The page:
The latest Ofcom Broadcast Bulletin (443) has confirmed the trend. The Bulletin has been on a diet. Compared to Bulletins before the pandemic, there have been fewer Standards decisions published – whether breaches of the Broadcasting Code or other rules, or not upholds giving useful tips to broadcasters on where the regulator draws the line in tricky cases. The weight loss has been especially noticeable in 2021. SMB consultant and former Ofcom executive Trevor Barnes asks why and provides an intriguing answer…
The only Ofcom Decision of much interest to media lawyers in the latest Bulletin was on fairness – not to uphold the fairness complaint by the Covid scientist, Susan Michie, against Good Morning Britain. The Professor had been invited on the programme in July 2021 and criticised the move of the government last summer to relax the rules on mask-wearing. As part of the discussion she was asked whether her life long membership of the Communist Party (which had been widely aired in UK newspapers) influenced her views on state intervention. She thought this was unfair but on the facts of the case Ofcom – rightly in my view – rejected the complaint.
The only Standards (as opposed to fairness) decision was on the relatively obscure subject of free charitable appeals – a not in breach determination against a Sikh channel.
So what’s been going on? Have broadcasters stopped behaving badly?
Several broadcasters have told me that it appears Ofcom has been sending out more informal guidance over the past year. This is when Ofcom decides, usually after seeking comments on the case from the licence holder, that the station has not breached the Code but it is not worthwhile publishing a not in breach or resolved decision. (A ‘resolved’ is where there was a breach but in the opinion of Ofcom mitigating action by the broadcaster was sufficient for a breach to be inappropriate.) Instead the regulator writes a letter to the broadcaster giving them some advice – usually along the lines of ‘there was no breach of the Code on this occasion but be careful on this point in future.’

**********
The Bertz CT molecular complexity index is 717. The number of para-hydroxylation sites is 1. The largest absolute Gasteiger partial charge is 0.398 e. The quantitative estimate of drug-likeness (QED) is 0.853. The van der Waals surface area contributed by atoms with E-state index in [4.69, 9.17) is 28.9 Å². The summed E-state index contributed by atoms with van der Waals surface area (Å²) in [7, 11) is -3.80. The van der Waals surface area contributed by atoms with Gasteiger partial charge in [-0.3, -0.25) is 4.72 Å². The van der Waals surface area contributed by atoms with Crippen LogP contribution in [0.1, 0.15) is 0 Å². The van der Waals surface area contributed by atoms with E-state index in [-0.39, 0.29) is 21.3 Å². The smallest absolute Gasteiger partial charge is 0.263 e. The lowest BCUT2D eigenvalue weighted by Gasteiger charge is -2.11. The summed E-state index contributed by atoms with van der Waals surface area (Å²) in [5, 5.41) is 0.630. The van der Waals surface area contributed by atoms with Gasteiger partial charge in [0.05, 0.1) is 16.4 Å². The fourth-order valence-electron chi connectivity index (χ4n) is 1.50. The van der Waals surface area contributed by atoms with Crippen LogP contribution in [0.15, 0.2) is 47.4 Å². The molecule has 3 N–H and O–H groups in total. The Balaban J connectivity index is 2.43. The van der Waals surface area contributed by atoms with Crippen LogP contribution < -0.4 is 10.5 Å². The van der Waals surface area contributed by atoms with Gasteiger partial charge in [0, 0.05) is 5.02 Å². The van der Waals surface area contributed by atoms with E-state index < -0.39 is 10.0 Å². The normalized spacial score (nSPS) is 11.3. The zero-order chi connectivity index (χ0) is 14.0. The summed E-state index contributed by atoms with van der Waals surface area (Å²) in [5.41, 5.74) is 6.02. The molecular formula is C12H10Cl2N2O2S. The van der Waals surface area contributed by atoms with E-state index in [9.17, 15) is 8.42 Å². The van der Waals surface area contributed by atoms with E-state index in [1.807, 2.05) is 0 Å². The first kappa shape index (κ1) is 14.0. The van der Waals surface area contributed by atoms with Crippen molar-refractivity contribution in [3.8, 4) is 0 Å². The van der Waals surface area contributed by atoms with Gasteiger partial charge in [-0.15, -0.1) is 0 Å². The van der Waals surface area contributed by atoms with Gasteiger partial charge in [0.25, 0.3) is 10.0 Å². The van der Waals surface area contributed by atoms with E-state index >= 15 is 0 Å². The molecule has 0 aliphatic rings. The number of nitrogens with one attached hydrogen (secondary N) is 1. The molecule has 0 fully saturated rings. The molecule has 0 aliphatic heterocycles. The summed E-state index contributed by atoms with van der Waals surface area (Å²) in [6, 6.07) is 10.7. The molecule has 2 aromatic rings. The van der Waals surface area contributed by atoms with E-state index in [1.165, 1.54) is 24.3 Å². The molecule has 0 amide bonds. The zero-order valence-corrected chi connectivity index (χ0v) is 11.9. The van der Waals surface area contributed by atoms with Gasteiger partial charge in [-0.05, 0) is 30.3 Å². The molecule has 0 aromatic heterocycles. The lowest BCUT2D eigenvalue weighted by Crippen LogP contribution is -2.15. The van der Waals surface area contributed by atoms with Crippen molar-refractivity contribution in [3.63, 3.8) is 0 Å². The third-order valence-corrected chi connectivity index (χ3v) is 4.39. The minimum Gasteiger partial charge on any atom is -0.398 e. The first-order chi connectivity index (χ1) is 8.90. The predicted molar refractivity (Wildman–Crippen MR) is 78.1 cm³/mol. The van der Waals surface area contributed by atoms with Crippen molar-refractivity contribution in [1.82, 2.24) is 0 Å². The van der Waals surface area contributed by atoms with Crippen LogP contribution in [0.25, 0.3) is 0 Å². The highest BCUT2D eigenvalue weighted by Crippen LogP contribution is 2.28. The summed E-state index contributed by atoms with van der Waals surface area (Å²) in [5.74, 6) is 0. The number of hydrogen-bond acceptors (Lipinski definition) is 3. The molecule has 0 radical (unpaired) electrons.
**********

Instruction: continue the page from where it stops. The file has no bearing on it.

This growth in guidance is because it seems Ofcom took the pragmatic decision after the Covid pandemic began to focus the resources of Standards executives on the complaints and cases where there was a reasonable likelihood that the Code was breached, or the case attracted many complaints and/or had a high profile (think the Piers Morgan/Megan Markle issue – see my previous blogs). The net result overall has been fewer investigations – resource intensive for both Ofcom and the broadcasters concerned – and so fewer decisions published in the Bulletin.
This change of approach was never formally announced – or formalised. But it is welcome. When I was at Ofcom there were quite a few cases which frankly did not merit investigation. There is some evidence – in my opinion – that overall UK broadcasters have become more compliant with the Code in recent years: partly as a result of some hefty fines imposed on errant channels by Ofcom but also because a number are ‘playing safe’ and taking fewer risks.
Ofcom though will need to take care about the amount and nature of informal guidance it issues in the months ahead, now that (hopefully) the UK starts to live with Covid. A central principle of regulation is transparency. Published decisions explain to everyone subject to regulation (and the public) who is being regulated and why. Informal guidance can easily be so vague as to be meaningless and for this reason less than helpful to the recipient. If too common it is also of no use to other broadcasters – because the advice is private.
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